A recent study, published by Proceedings of the National Academy of Sciences, found that when equally qualified male and female candidates apply for a professional job, recruiters are much more likely to hire the man. And recent UK figures show that women in general earn 20% less than men and on average received lower starting salaries.
As an employer, you need to ensure you are not recruiting underqualified men over more talented women; as a well-balanced workforce will produce more creative results. It’s important to recognise the differences between male and female candidates and remain neutral when making your final hiring decisions. By tweaking your recruitment adverts and hiring strategies you will ensure a more equal split of applications so you don’t exclude candidates from a particular gender.
Firstly, ensure you advertise your vacancies accordingly and remain on neutral ground. In your adverts, try to stay away from masculine skills such as “assertive”, “competitive”, “challenging”, “aggressive” or “independent”. Words like these could put women off from applying for a job and you could be losing out on valuable talent. Instead, use words such as “dedicated”, “committed”, “loyal”, “supportive” and “responsible” which will be more appealing to your female audiences.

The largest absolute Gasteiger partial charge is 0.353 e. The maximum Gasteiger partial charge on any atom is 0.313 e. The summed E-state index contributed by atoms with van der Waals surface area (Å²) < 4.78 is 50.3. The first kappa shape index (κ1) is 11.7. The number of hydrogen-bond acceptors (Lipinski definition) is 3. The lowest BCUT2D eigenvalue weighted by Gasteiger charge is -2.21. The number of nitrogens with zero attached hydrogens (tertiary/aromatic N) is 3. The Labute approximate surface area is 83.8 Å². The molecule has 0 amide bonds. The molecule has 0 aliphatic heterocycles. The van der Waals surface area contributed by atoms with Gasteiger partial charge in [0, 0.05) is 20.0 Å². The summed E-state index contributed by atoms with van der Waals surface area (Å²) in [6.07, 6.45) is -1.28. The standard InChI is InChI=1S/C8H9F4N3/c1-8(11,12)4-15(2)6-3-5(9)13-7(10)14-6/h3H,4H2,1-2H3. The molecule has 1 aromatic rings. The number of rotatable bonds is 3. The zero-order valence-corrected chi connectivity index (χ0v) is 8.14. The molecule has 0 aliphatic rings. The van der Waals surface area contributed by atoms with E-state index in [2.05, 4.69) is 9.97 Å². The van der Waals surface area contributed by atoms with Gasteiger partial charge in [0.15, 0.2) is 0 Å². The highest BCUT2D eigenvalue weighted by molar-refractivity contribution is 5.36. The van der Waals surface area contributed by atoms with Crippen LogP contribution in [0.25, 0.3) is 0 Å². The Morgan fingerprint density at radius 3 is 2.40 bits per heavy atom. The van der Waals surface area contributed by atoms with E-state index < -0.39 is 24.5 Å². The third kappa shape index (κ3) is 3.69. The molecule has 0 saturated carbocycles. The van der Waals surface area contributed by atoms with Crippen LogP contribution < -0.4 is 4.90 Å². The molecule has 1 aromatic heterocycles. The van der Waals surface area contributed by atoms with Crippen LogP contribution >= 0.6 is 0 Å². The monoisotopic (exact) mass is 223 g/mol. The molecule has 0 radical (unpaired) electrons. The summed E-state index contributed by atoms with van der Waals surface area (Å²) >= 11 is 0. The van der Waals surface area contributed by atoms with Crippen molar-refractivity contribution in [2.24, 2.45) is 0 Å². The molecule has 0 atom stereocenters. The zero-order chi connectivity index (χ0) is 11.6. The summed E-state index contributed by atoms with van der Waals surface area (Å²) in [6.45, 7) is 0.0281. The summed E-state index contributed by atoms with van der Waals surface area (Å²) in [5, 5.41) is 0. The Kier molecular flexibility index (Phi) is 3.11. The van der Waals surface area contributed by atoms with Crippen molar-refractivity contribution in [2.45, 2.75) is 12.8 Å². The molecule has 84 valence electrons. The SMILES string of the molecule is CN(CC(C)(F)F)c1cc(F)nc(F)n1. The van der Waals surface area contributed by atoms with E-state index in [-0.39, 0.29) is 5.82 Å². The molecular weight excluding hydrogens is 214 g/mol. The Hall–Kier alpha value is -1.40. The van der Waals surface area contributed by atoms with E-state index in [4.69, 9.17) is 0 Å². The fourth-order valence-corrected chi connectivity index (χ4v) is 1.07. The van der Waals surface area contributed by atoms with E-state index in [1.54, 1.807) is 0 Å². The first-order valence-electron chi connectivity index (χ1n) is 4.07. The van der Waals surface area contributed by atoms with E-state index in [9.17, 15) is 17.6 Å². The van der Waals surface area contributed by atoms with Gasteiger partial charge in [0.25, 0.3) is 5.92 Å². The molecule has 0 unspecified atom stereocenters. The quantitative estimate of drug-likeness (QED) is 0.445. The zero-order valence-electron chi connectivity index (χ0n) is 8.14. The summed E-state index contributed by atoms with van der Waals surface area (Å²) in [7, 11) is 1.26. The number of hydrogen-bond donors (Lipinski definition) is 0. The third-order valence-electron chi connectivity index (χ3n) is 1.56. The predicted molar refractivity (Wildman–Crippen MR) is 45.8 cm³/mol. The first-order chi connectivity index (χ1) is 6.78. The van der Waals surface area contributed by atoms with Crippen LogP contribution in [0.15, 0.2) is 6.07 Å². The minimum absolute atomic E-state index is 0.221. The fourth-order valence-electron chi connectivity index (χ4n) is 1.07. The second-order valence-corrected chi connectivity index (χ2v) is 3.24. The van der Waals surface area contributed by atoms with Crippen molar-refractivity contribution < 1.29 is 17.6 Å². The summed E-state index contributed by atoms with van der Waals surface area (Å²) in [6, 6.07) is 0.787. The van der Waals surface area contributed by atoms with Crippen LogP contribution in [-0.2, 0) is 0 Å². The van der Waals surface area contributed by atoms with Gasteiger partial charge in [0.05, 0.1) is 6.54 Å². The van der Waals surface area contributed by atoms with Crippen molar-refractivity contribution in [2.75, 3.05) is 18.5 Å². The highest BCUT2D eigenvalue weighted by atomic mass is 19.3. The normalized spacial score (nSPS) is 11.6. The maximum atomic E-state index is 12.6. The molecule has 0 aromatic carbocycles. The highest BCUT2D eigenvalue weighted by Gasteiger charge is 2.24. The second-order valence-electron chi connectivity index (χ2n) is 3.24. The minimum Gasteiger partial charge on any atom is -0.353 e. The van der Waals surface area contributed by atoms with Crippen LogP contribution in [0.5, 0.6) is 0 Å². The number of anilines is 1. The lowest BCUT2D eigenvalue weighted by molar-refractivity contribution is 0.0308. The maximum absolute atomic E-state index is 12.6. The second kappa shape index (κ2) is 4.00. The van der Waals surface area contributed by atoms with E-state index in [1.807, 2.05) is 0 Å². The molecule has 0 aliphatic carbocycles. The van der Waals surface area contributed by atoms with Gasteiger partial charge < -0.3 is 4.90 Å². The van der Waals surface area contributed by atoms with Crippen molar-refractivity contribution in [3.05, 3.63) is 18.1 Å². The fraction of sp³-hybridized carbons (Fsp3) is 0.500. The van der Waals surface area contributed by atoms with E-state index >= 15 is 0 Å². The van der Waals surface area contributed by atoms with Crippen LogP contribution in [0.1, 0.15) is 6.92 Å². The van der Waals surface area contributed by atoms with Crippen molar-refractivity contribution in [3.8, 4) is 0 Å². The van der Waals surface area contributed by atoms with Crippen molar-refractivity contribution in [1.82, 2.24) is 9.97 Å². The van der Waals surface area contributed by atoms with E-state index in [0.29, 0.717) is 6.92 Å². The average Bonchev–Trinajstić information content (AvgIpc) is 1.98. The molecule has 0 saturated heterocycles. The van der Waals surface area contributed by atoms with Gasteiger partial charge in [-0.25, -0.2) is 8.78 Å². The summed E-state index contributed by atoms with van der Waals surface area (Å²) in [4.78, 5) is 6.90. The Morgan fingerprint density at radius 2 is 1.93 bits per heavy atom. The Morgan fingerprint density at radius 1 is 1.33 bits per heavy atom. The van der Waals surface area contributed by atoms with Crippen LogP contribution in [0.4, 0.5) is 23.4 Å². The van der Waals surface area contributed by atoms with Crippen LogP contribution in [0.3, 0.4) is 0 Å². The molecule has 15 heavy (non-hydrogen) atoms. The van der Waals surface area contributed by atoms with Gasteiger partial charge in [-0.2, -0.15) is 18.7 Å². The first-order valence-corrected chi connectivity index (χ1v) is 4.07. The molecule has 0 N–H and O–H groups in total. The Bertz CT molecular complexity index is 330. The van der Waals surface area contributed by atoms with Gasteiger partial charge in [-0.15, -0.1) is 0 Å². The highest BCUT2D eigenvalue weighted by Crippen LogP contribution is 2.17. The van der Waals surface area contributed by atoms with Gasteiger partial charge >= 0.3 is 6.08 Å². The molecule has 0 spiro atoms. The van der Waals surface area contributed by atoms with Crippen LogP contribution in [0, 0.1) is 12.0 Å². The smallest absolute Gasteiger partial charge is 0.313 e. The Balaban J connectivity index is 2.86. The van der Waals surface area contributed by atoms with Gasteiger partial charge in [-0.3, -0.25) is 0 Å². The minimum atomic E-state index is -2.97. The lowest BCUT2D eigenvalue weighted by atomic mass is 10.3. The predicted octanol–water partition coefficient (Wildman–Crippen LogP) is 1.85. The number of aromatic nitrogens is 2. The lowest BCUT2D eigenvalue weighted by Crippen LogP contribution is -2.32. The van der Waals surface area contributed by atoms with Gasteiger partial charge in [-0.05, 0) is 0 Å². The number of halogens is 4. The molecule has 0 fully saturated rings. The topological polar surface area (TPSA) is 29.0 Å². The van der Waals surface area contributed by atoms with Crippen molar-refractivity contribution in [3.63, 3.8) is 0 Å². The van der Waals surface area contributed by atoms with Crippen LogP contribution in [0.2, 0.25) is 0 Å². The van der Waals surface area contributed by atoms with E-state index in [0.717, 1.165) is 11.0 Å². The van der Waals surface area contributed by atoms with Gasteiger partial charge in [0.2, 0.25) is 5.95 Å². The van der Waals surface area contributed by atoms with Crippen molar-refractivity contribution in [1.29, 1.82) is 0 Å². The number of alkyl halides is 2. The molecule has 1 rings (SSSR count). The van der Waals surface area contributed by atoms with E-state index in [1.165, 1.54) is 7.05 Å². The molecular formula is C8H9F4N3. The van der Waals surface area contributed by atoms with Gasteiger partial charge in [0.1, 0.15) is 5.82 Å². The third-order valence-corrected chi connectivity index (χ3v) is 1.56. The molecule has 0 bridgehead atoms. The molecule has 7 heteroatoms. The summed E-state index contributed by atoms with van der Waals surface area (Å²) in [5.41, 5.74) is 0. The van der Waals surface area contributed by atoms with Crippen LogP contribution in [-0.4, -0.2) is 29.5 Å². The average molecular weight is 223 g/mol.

Ensure you advertise your vacancies using a variety of communication sources. A heavy reliance on social media tends to attract more male applicants, so try to use other channels such as your website, posts in local publications or email mailshots, which will help you to reach a larger market.
The goal with any interview process is to hire the most qualified candidate, but an unconscious gender bias can often get in the way. Studies show that men tend to approach interviews with more confidence and are less nervous than women. Male candidates can easily boast about their abilities, whilst women often downplay their talents. Try to consider this in an interview and ensure you are considering all applicants on a level playing field. Remind yourself what qualities you are looking for in the role and base your decisions on whether the candidate has the minimum skills and qualifications to do the job. Try to avoid “going with your gut” and think carefully about how each candidate could provide the best value to your company, despite whether they are male or female.
Taking these simple steps can change how you attract and assess candidates which will in turn help you build a diverse and innovative workforce.